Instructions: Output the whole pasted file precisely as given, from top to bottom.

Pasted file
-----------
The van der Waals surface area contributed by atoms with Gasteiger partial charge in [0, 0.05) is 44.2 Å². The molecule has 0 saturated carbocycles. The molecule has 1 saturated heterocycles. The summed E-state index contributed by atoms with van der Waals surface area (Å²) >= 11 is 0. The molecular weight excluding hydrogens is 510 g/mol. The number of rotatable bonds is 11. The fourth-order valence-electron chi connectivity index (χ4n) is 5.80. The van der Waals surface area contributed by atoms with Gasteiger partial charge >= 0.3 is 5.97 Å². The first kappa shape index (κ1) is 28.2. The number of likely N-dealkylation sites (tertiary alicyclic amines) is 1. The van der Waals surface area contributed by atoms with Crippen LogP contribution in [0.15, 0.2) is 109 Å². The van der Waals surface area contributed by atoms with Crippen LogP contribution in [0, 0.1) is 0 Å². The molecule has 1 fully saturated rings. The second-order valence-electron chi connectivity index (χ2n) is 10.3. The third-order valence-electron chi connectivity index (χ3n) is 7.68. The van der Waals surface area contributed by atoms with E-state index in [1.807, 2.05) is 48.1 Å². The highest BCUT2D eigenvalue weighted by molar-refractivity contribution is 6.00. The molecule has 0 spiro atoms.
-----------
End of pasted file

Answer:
The van der Waals surface area contributed by atoms with Gasteiger partial charge in [0, 0.05) is 44.2 Å². The molecule has 0 saturated carbocycles. The molecule has 1 saturated heterocycles. The summed E-state index contributed by atoms with van der Waals surface area (Å²) >= 11 is 0. The molecular weight excluding hydrogens is 510 g/mol. The number of rotatable bonds is 11. The fourth-order valence-electron chi connectivity index (χ4n) is 5.80. The van der Waals surface area contributed by atoms with Gasteiger partial charge >= 0.3 is 5.97 Å². The first kappa shape index (κ1) is 28.2. The number of likely N-dealkylation sites (tertiary alicyclic amines) is 1. The van der Waals surface area contributed by atoms with Crippen LogP contribution in [0.15, 0.2) is 109 Å². The van der Waals surface area contributed by atoms with Crippen LogP contribution in [0, 0.1) is 0 Å². The molecule has 1 fully saturated rings. The second-order valence-electron chi connectivity index (χ2n) is 10.3. The third-order valence-electron chi connectivity index (χ3n) is 7.68. The van der Waals surface area contributed by atoms with E-state index in [1.807, 2.05) is 48.1 Å². The highest BCUT2D eigenvalue weighted by molar-refractivity contribution is 6.00. The molecule has 0 spiro atoms.